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24

Unlikely. There's a reason people keep separate fabric scissors from their regular scissors--cutting through fabric requires a very sharp blade, which you're unlikely to find on the average pizza cutter (designed to cut through soft cooked materials). What you're seeing is a rotary cutter, a circular blade on a handle that's sharp enough to cut through ...


11

Yes, if it is sufficiently sharpened. But... no restaurant would ever do that. I've worked in multiple restaurants including Pizza Hut (wow, that was 30 years ago). Most places used a rotary pizza cutter, except Pizza Hut had long curved blade at the cut station for normal pizzas. We called it the bat'leth*. Every utensil was made of high quality stainless ...


8

Just for fun, I tried it, with a well-used pizza cutter and scrap materials on a cutting mat. Though the pizza cutter is old, it still does its intended job of cutting pizza very well. It wouldn't go through thin cotton (probably an old pillowcase, that I use for checking the sewing machine is running properly). It wouldn't go through light ripstop ...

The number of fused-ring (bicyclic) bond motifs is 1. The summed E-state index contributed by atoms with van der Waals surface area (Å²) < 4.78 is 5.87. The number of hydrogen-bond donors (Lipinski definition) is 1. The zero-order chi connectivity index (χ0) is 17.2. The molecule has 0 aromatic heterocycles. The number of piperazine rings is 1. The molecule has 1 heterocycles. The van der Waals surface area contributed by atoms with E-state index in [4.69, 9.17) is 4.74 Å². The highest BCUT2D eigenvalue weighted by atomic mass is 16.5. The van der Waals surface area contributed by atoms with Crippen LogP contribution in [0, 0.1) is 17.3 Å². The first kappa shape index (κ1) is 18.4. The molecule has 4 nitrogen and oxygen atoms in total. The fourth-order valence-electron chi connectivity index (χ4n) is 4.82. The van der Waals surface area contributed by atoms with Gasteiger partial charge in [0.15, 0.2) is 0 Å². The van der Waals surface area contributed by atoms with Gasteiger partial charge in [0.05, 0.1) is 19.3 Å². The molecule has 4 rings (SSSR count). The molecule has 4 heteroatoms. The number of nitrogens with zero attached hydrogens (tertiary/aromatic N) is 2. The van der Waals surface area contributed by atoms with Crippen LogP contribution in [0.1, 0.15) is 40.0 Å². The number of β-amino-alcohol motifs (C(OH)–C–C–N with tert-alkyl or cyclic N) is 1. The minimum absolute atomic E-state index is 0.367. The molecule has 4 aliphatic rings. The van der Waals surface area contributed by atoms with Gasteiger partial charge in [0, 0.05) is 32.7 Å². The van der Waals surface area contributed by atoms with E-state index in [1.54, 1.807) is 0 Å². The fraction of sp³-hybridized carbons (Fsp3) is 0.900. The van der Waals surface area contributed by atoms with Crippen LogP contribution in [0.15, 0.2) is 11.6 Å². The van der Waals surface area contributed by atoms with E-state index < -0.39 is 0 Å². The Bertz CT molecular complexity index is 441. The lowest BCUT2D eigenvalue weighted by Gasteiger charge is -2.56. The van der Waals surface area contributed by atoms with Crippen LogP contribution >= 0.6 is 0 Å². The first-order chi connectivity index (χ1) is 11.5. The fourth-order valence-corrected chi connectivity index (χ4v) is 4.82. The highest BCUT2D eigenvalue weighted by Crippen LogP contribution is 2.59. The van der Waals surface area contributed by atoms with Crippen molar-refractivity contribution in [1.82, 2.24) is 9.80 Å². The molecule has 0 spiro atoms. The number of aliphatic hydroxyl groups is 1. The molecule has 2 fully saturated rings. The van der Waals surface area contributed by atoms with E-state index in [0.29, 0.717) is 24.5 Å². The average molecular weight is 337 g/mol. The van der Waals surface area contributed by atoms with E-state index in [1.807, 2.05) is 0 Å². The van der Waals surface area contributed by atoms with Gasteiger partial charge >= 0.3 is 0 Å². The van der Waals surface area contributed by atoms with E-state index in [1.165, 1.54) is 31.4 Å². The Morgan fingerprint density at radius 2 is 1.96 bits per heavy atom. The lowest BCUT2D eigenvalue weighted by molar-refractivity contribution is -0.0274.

4

It's mostly a question of personal preferences and boils down to a mix of what shapes you need to cut and your bodily capabilities. Shapes If you need to cut many straight lines, gentle curves or use a hard template to cut out many pieces, most people prefer a rotary cutter for its speed and capability to cut around the edges of a template without having to ...


4

It depends on the quality of the knife. As mentioned in a comment, a pizza knife is a circular knife (also called a 'roller blade'). Like any knife it can be high or low quality, sharp or relatively blunt, strong or weak, which will be decisive for the fabrics you are able to cut with it. If you have a specific kind of fabric in mind, my suggestion would be ...


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